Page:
The success of no-dig does seem to vary depending on the underlying soil that you have.  Light, free draining soils can work well but heavy clay benefits from autumn digging to prevent compaction and poor drainage.  You need huge amounts of organic matter, rotted as well as fresh and you do need to keep replenishing it each year.

Mycorrhizal fungi

Not strictly speaking a separate growing methond but Mycorrhizal fungi are becoming mre widely used too.  Present naturally in the soil, they can be depleted in soil that has been deeply dug over, sterilised or treated with fungicides. These tiny fungi attach to the roots of plants and form a symbiotic (mutually beneficial) relationship: the fungus has a huge network of fine roots and increases the uptake of water and nutrients, especially phosphorus, making it available to the host plant; in return the plant supplies some food energy stored by photosynthesis to the fungus.  It is thought that up to 85% of plant species benefit from some species of mycorrhizal fungus and that these organisms have been around for 400 million years. 

What is new though is the development of off-the-shelf products for gardeners to add to their soil, likely to be most use if you have bought in sterilised top soil or have a recently re-landscaped garden (they hate being disturbed) and least use if you have a long established organically improved soil which would have a healthy population anyway.  The fungi do not travel far through the soil so need to be added in granule form close to the roots at planting time.  Trials have shown significant results for establishment and growth of trees and shrubs but fungi preparations are also on sale aimed at herbaceous plants including vegetables.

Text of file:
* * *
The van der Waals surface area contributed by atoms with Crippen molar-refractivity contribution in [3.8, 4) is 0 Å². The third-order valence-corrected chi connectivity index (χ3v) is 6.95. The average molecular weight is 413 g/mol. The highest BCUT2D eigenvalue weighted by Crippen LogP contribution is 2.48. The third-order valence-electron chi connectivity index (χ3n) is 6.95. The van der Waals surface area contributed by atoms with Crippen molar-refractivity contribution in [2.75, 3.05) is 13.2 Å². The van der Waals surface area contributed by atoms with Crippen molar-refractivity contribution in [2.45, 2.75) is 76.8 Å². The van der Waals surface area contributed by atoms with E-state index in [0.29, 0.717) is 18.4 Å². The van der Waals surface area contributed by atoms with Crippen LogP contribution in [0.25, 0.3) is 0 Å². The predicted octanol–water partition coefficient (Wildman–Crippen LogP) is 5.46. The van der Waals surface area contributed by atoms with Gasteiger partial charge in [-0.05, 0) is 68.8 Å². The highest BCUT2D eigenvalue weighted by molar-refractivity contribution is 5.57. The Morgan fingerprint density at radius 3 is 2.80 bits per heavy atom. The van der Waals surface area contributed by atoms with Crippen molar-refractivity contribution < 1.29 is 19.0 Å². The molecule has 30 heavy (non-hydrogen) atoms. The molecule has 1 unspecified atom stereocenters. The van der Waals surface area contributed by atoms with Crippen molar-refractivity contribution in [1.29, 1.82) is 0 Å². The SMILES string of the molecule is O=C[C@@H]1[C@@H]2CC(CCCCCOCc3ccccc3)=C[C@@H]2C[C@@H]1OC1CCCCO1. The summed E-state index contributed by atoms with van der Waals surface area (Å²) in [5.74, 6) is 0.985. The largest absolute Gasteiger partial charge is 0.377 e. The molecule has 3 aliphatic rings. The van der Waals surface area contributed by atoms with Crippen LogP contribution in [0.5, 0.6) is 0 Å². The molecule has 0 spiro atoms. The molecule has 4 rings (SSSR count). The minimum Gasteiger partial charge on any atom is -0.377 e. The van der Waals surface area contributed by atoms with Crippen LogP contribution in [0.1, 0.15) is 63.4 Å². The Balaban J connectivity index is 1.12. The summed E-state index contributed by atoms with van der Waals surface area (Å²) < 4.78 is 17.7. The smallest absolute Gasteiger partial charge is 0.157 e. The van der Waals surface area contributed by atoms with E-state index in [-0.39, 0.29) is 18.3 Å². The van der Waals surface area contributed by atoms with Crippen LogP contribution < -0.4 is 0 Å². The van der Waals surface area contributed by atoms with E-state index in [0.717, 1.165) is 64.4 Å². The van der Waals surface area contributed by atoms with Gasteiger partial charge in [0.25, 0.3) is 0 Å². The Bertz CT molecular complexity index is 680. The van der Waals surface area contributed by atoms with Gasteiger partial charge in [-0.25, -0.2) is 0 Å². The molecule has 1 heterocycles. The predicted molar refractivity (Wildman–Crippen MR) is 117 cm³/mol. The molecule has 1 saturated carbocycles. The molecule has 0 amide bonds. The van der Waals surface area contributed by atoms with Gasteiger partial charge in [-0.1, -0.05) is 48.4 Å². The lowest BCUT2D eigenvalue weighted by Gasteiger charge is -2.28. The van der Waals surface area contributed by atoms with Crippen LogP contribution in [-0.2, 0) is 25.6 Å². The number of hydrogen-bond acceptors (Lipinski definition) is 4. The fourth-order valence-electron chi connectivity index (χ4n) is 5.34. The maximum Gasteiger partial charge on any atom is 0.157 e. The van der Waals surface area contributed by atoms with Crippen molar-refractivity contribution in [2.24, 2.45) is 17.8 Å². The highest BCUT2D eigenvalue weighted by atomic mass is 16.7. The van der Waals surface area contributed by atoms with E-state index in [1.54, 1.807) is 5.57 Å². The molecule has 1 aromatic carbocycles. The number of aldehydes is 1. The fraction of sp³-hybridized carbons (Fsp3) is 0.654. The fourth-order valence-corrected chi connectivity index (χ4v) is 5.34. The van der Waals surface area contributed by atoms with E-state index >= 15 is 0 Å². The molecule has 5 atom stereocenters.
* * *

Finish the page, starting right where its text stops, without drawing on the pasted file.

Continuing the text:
Mulching is a key component of no-dig gardening but is one that is beneficial to any growing scheme.  The aim of mulching is twofold: to retain water in the soil by reducing evaporation and reduce weed growth by excluding light.  You can mulch with a variety of materials including stones & landscape fabric, but the best is well rotted organic matter as this brings a 3rd benefit: over time worms will drag it down into the root-zone and enrich the soil structure and nutrients.  Chipped wood or bark also makes a good mulch that lasts longer and is clean and decorative.  Fresh chippings do rot over time and if there is no green leafy content they can take nitrogen from the soil to decompose.  To avoid this, I usually use chippings over landscape fabric for paths and shrubberies or over a layer of garden compost in flower beds.


You do not even need a garden to grow things to eat.  Here are land cress, rocket, spinach and salad leaves growing in alpine pans suitable for a low wall or patio table top in the summer.

Veg grown in alpine pans

Article very kindly provided by Alison Marsden of Gardening by Design - providing gardeners in West Kent & East Sussex with coaching, advice and design ideas since 2004